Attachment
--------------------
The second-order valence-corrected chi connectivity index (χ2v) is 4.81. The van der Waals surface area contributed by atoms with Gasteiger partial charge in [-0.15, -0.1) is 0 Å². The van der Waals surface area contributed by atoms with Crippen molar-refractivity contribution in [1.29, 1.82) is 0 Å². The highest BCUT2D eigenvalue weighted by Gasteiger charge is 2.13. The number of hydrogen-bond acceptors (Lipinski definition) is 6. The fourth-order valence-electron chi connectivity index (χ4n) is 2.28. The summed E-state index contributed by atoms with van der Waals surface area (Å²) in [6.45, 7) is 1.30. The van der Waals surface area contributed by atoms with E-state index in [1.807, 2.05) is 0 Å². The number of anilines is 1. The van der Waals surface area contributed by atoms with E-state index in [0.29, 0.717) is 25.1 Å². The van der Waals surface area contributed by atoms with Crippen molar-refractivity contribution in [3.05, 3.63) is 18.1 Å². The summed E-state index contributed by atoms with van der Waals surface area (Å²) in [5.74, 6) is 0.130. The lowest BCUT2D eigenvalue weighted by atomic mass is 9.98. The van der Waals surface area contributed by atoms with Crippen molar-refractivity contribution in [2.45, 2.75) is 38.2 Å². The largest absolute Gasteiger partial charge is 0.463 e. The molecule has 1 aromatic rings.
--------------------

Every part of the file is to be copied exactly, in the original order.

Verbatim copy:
The second-order valence-corrected chi connectivity index (χ2v) is 4.81. The van der Waals surface area contributed by atoms with Gasteiger partial charge in [-0.15, -0.1) is 0 Å². The van der Waals surface area contributed by atoms with Crippen molar-refractivity contribution in [1.29, 1.82) is 0 Å². The highest BCUT2D eigenvalue weighted by Gasteiger charge is 2.13. The number of hydrogen-bond acceptors (Lipinski definition) is 6. The fourth-order valence-electron chi connectivity index (χ4n) is 2.28. The summed E-state index contributed by atoms with van der Waals surface area (Å²) in [6.45, 7) is 1.30. The van der Waals surface area contributed by atoms with E-state index in [1.807, 2.05) is 0 Å². The number of anilines is 1. The van der Waals surface area contributed by atoms with E-state index in [0.29, 0.717) is 25.1 Å². The van der Waals surface area contributed by atoms with Crippen molar-refractivity contribution in [3.05, 3.63) is 18.1 Å². The summed E-state index contributed by atoms with van der Waals surface area (Å²) in [5.74, 6) is 0.130. The lowest BCUT2D eigenvalue weighted by atomic mass is 9.98. The van der Waals surface area contributed by atoms with Crippen molar-refractivity contribution in [2.45, 2.75) is 38.2 Å². The largest absolute Gasteiger partial charge is 0.463 e. The molecule has 1 aromatic rings.